Hobbes on Language: Propositions, Truth, and Absurdity

In A. P. Martinich & Kinch Hoekstra (eds.), The Oxford Handbook of Hobbes. Oxford University Press. pp. 57-72 (2016)
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Abstract
Language was central to Hobbes's understanding of human beings and their mental abilities, and criticism of other philosophers' uses of language became a favorite critical tool for him. This paper connects Hobbes's theories about language to his criticisms of others' language, examining Hobbes's theories of propositions and truth, and how they relate to his claims that various sorts of proposition are absurd. It considers whether Hobbes in fact means anything more by 'absurd' than 'false'. And it pays particular attention to Hobbes's categorization of causes of absurdity and of types of incoherent proposition, arguing that Hobbes's approach is only loosely related to later discussions of category mistakes.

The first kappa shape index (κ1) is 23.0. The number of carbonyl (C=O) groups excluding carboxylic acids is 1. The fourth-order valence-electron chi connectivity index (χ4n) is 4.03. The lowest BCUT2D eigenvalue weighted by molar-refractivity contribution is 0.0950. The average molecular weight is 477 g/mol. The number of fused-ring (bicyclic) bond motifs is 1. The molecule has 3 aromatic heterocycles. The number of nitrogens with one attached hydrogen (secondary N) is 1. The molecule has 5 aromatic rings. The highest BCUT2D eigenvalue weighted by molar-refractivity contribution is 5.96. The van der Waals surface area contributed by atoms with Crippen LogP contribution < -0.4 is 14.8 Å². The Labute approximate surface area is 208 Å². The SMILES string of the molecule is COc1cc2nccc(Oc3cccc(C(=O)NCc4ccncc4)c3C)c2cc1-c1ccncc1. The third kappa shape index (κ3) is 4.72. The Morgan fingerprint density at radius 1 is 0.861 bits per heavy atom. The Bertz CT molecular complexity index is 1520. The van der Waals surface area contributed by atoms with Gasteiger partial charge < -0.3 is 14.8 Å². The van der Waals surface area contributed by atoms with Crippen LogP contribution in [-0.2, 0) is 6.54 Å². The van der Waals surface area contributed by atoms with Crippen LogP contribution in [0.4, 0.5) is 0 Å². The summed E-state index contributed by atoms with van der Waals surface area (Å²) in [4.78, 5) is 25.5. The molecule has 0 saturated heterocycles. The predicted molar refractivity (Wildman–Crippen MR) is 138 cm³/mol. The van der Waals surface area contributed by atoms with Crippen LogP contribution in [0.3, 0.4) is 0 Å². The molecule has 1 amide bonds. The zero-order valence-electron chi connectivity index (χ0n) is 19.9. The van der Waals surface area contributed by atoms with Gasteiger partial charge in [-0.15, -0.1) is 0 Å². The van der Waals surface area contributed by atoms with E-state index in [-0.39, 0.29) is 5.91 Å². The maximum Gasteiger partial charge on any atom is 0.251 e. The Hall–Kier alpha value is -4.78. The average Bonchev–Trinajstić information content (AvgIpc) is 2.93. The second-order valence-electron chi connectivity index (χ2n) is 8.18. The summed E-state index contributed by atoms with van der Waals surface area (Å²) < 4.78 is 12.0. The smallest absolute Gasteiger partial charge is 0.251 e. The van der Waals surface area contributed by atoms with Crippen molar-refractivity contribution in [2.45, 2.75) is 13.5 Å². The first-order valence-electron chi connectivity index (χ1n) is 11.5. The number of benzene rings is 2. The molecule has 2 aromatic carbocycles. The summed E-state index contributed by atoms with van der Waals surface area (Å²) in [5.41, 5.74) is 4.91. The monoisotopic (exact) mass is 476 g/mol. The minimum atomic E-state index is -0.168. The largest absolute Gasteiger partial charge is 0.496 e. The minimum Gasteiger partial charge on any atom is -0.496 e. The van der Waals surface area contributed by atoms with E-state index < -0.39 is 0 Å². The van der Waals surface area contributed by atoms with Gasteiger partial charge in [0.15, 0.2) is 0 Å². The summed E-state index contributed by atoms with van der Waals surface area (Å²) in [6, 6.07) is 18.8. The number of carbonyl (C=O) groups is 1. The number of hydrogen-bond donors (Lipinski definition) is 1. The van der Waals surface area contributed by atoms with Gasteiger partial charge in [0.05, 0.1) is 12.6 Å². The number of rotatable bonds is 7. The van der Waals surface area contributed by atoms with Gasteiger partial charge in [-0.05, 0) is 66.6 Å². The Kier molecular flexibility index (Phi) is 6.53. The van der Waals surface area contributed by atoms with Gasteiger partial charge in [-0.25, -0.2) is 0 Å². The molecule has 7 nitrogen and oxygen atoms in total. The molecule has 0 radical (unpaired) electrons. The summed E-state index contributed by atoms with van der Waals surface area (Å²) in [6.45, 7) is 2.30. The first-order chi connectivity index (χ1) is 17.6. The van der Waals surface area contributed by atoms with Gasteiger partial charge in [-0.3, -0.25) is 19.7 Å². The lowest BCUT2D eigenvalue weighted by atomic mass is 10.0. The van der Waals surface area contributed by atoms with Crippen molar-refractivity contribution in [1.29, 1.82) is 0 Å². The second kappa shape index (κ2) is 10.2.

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Archival date: 2012-10-09
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